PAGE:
There has been a lot of talk about Obama’s generation lately. Many demographers would say he is a Boomer (the strict definition of the Baby Boom goes through 1964) others (myself included) say he is a Gen X’er (based on the definitions of Strauss and Howe). Others categorize him as part of a newly discovered generation, Generation Jones. For me the interesting thing is not the name of the generation he fits into, but the character of that generation when compared with the past.
One of the main features of the generational theory put forth by authors William Strauss and Neil Howe is that there are repeating “archetypes” or characters of generations throughout American history. There are four archetypes they identify: Artist, Prophet, Nomad and Hero. Each carries its own signature style and has specific attributes depending on what age bracket they are in at the time. I have two webinars (part 1 and part 2) that can be useful for an understanding of the generational cycles if you want to know more about them.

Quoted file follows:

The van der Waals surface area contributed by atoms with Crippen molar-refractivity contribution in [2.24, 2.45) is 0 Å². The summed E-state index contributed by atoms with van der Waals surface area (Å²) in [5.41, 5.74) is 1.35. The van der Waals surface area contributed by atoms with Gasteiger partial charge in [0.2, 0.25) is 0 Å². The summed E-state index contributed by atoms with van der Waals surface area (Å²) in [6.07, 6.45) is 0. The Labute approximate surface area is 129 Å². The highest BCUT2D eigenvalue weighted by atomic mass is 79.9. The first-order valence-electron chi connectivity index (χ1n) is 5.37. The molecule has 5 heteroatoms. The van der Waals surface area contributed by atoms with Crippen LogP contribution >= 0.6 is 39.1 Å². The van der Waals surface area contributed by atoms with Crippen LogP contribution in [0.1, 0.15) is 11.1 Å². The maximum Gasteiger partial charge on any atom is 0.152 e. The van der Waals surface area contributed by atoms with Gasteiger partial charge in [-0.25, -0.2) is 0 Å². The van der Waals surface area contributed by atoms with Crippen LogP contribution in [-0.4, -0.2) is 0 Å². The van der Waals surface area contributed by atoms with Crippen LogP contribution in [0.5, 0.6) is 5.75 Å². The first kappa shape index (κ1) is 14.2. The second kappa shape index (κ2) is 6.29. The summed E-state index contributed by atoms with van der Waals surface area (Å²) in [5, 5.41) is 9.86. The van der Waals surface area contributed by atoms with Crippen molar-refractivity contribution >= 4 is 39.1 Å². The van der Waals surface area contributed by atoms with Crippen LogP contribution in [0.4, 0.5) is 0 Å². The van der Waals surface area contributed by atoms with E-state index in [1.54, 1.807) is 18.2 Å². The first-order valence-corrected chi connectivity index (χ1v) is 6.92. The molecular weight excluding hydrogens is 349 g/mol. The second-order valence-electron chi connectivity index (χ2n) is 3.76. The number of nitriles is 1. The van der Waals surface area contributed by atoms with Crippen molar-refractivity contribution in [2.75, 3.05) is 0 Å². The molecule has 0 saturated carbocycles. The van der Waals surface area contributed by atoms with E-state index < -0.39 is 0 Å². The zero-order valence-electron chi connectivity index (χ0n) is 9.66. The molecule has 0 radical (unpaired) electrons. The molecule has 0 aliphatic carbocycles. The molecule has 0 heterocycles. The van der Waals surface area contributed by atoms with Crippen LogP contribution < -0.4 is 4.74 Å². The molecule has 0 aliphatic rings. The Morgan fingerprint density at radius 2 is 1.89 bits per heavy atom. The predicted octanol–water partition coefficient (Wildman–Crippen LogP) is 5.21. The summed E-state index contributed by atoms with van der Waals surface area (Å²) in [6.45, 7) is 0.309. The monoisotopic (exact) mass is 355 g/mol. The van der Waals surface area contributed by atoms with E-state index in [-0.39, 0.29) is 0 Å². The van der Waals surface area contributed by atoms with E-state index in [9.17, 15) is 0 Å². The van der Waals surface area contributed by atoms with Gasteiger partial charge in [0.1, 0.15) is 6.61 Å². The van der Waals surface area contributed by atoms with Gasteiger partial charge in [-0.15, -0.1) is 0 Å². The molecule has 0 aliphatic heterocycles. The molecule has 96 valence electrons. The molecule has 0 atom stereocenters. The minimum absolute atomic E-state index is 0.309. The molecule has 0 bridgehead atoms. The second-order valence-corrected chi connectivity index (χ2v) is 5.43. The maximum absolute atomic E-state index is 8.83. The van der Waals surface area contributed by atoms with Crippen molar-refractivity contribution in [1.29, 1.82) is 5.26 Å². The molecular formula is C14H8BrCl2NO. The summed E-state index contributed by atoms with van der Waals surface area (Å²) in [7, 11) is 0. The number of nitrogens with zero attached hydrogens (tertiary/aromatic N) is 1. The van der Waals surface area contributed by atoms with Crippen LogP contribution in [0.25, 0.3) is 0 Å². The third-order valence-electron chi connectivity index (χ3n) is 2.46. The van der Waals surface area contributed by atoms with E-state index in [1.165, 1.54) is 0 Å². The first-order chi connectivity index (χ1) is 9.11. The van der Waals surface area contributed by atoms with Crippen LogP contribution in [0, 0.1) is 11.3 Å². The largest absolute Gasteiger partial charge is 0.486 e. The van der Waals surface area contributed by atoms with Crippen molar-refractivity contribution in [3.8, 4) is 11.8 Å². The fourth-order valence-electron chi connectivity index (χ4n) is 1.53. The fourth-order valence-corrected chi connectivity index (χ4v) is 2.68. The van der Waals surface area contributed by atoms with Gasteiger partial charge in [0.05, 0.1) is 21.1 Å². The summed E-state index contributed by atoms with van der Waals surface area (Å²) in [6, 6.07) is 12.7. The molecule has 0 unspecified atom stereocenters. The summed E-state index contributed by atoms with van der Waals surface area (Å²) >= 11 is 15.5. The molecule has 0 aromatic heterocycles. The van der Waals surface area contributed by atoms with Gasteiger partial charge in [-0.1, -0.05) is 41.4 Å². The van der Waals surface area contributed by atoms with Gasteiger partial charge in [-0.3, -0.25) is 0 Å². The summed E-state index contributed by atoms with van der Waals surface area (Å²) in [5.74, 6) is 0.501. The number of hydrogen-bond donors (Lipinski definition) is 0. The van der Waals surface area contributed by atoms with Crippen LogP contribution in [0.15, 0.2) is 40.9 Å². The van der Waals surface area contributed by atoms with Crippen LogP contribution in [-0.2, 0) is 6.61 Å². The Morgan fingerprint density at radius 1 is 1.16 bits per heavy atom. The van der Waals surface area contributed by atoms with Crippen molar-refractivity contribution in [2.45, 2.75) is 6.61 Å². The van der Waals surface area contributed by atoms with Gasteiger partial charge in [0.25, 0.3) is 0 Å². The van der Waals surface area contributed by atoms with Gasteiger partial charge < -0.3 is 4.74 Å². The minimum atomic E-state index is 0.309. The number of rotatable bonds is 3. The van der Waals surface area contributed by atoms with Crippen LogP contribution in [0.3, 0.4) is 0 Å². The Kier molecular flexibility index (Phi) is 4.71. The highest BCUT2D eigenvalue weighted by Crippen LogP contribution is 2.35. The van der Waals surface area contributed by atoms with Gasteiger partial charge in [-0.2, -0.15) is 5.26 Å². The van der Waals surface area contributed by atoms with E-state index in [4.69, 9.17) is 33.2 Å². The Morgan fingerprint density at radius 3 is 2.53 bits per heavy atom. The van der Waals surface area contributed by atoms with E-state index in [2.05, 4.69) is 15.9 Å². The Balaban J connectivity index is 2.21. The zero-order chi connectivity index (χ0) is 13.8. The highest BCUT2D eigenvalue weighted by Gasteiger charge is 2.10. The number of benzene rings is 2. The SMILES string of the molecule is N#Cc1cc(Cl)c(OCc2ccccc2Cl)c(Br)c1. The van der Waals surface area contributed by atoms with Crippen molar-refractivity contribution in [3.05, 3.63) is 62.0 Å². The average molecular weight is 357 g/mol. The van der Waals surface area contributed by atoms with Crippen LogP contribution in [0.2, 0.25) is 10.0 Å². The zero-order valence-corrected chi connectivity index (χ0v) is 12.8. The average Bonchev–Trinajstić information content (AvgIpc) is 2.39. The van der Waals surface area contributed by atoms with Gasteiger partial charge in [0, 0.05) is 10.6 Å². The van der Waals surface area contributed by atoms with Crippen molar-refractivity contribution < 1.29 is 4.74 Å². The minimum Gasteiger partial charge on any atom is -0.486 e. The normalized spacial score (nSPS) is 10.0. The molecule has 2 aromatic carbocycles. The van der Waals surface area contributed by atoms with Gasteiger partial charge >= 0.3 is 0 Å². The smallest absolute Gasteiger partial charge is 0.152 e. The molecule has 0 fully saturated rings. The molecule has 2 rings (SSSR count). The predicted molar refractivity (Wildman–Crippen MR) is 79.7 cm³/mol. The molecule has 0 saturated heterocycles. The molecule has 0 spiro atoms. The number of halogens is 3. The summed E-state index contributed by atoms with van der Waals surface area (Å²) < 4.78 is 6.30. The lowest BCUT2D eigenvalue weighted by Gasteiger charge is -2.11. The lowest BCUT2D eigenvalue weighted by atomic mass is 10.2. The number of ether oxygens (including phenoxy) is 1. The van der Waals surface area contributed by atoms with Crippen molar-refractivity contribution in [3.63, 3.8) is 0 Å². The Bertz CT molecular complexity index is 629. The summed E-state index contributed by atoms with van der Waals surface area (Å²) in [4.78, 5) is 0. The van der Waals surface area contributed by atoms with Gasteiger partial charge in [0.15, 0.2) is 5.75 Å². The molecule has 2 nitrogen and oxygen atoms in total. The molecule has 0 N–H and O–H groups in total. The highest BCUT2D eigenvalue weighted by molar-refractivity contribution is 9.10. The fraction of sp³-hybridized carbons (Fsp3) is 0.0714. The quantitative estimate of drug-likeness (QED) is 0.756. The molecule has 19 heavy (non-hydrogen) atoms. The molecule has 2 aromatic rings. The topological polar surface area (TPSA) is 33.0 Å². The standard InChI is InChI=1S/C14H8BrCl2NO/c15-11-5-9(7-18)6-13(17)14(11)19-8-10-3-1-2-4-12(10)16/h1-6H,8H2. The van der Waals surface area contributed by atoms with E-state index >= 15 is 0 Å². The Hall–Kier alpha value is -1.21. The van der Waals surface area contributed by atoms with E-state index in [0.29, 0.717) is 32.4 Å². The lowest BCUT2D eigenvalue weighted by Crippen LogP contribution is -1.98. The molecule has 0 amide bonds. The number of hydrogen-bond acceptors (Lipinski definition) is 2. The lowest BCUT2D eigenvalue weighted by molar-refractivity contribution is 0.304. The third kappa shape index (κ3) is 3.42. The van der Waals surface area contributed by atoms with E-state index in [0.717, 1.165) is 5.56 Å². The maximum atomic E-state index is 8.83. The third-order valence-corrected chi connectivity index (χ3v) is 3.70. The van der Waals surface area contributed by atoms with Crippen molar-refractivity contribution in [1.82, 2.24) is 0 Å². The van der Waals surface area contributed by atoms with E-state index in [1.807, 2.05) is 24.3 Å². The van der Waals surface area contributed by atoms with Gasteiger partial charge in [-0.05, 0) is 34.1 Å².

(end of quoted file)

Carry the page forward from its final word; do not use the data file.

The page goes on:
The other important feature of their theory is that there are “turnings” or cycles in history where certain events are likely to occur. These are the High, Awakening, Unraveling and Crisis. We are currently in the Crisis phase according to their theory, having recently moved out of the Unraveling. Again, if you want to get an overview of these turnings refer to my “start here” page or the Lifecourse site that Howe and Strauss put together.
Thinking about the archetypes and turnings in US history, I created a spreadsheet that contains the generational archetypes of each of the US presidents. It also has the turning during which they started their presidency. And finally, it contains the “ratings” of each president based on expert ratings (found on Wikipedia ).